In some embodiments of the present invention, the biochemical activity of the protein, as well as the chemical structure of a substrate on which the protein acts is known. In other embodiments of the present invention, the biochemical activity of the target protein is unknown and the target protein has no known substrates.

In some embodiments of the present invention, libraries of compounds are to identify compounds that function as inhibitors of the target polynucleotide product. First, a library of small molecules is generated using methods of combinatorial library formation well-known in the art. U.S. Pat. Nos. 5,463,564 and 5,574,656, to Agraflotis, et al., entitled “System and Method of Automatically Generating Chemical Compounds with Desired Properties”, the disclosures of which are incorporated herein by reference in their entireties, are two such teachings. Then the library compounds are screened to identify those compounds that possess desired structural and functional properties. U.S. Pat. No. 5,684,71, the disclosure of which is incorporated herein by reference in its entirety, also discusses a method for screening libraries.

To illustrate the screening process, the target polynucleotide product, an enzyme, and chemical compounds of the library are combined and permitted to interact with one another. A labeled substrate is added to the incubation. The label on the substrate is such that a detectable signal is emitted from metabolized substrate molecules. The emission of this signal permits one to measure the effect of the combinatorial library compounds on the enzymatic activity of target enzymes by comparing it to the signal emitted in the absence of combinatorial library compounds. The characteristics of each library compound are encoded so that compounds demonstrating activity against the enzyme can be analyzed and features common to the various compounds identified can be isolated and combined into future iterations of libraries.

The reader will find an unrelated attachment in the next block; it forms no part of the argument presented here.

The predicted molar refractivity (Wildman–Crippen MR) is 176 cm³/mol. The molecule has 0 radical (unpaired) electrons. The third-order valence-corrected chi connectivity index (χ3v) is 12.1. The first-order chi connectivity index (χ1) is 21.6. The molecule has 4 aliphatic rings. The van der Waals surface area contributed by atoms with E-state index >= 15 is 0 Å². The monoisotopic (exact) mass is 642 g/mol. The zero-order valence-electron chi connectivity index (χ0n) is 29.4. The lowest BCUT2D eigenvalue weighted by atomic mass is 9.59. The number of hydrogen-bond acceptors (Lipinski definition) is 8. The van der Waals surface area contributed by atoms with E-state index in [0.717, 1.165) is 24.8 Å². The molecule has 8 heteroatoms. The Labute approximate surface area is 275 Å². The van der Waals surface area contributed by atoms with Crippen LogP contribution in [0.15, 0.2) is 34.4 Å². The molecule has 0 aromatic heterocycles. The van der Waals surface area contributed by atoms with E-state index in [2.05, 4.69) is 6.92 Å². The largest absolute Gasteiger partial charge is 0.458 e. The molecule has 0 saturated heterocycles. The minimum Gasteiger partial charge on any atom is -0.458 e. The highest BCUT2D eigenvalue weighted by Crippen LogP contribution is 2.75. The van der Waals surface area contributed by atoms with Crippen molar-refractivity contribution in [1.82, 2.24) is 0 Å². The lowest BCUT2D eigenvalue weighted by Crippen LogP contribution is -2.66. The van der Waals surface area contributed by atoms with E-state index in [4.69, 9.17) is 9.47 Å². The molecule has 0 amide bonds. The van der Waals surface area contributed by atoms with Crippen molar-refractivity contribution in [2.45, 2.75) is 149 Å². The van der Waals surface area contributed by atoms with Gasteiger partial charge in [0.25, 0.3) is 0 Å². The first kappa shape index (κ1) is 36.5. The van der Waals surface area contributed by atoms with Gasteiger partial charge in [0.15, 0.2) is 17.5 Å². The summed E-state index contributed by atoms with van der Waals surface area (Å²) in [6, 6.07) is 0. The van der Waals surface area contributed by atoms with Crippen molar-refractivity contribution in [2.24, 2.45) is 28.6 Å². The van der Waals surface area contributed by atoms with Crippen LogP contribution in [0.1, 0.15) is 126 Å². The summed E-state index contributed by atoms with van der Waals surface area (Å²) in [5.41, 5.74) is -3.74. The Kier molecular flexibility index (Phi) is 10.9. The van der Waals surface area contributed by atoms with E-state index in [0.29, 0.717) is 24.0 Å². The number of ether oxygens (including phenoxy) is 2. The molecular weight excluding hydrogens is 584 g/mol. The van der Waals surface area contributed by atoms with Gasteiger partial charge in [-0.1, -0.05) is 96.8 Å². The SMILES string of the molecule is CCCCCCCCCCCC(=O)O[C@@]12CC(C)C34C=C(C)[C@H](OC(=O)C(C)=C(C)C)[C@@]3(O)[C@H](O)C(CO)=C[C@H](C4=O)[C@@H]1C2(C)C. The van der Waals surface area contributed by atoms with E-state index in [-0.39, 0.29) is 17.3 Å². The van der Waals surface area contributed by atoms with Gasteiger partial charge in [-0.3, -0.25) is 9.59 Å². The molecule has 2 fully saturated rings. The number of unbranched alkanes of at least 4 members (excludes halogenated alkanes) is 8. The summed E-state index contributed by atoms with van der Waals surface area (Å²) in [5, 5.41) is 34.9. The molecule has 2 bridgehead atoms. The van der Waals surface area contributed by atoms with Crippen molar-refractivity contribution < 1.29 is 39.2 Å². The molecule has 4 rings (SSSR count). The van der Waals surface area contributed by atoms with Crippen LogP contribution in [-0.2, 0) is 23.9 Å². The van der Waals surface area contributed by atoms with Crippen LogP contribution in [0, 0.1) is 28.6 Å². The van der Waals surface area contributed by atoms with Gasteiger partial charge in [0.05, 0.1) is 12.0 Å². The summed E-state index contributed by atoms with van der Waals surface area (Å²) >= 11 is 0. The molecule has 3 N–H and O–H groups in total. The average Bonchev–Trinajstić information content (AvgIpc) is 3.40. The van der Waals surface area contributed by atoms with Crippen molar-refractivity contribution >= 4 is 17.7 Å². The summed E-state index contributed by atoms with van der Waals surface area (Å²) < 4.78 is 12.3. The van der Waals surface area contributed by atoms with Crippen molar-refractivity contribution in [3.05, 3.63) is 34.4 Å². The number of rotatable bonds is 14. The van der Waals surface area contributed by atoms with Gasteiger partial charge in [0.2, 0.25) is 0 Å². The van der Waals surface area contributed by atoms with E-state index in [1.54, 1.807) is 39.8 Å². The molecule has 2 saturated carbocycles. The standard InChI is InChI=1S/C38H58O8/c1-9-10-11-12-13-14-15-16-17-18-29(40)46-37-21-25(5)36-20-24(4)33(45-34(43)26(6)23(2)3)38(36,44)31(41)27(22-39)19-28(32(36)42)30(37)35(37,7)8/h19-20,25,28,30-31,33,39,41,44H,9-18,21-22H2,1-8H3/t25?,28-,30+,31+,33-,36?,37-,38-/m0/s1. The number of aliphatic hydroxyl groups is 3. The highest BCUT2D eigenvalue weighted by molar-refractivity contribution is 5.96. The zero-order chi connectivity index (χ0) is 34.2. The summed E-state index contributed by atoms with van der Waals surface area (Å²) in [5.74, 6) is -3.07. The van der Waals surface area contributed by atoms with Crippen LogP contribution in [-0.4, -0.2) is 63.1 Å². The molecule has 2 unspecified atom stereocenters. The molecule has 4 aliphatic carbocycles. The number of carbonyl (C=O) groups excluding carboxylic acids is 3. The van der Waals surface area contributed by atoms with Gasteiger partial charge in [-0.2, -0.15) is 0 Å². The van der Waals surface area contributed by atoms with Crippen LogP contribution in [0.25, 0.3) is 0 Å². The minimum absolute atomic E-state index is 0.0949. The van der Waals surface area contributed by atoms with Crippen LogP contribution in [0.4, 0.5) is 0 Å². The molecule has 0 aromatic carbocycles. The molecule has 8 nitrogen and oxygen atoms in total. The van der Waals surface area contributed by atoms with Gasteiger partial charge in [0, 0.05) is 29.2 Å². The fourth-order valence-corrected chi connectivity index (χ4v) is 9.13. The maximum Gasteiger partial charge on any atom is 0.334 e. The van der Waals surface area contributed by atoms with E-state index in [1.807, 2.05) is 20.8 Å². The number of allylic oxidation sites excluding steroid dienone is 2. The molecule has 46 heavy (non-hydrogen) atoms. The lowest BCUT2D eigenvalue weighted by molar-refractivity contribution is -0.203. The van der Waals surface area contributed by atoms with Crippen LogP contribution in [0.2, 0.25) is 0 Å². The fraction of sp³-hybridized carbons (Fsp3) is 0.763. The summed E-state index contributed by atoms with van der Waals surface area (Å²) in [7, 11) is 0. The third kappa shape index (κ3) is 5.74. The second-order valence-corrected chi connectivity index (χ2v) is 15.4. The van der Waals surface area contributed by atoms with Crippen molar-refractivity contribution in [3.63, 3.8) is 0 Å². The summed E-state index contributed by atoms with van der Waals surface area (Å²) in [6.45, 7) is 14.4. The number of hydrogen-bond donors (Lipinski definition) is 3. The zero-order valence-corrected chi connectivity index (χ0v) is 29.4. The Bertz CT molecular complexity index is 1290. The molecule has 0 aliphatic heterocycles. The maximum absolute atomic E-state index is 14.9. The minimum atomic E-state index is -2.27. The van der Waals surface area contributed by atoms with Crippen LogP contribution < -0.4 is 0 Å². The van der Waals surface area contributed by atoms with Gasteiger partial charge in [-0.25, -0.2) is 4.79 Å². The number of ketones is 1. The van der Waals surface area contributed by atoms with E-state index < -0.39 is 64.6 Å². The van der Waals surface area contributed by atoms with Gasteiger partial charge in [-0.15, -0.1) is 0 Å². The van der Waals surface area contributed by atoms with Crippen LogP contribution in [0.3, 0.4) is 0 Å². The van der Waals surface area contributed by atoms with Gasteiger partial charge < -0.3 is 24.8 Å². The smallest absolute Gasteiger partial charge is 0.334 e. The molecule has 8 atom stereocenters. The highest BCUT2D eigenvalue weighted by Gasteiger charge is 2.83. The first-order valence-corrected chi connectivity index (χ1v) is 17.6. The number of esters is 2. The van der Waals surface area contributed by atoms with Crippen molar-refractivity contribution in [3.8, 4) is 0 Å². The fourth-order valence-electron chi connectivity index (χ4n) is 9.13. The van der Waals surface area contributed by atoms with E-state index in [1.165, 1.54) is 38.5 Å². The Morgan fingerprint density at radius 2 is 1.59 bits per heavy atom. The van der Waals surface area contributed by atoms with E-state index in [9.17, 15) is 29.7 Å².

Once a library of compounds is screened, subsequent libraries are generated using those chemical building blocks that possess the features shown in the first round of screen to have activity against the target enzyme. Using this method, subsequent iterations of candidate compounds will possess more and more of those structural and functional features required to inhibit the function of the target enzyme, until a group of enzyme inhibitors with high specificity or the enzyme can be found. These compounds can then be further tested for their safety and efficacy as antibiotics for use in mammals.

It will be readily appreciated that this particular screening methodology is exemplary only. Other methods are well-known to those skilled in the art. For example, a wide variety of screening techniques are known for a large number of naturally-occurring targets when the biochemical function of the target protein is known. For example, some techniques involve the generation and use of small peptides to probe and analyze target proteins both biochemically and genetically in order to identify and develop drug leads. Such techniques include the methods described in PCT Publications Nos. WO9935494 and WO9819162.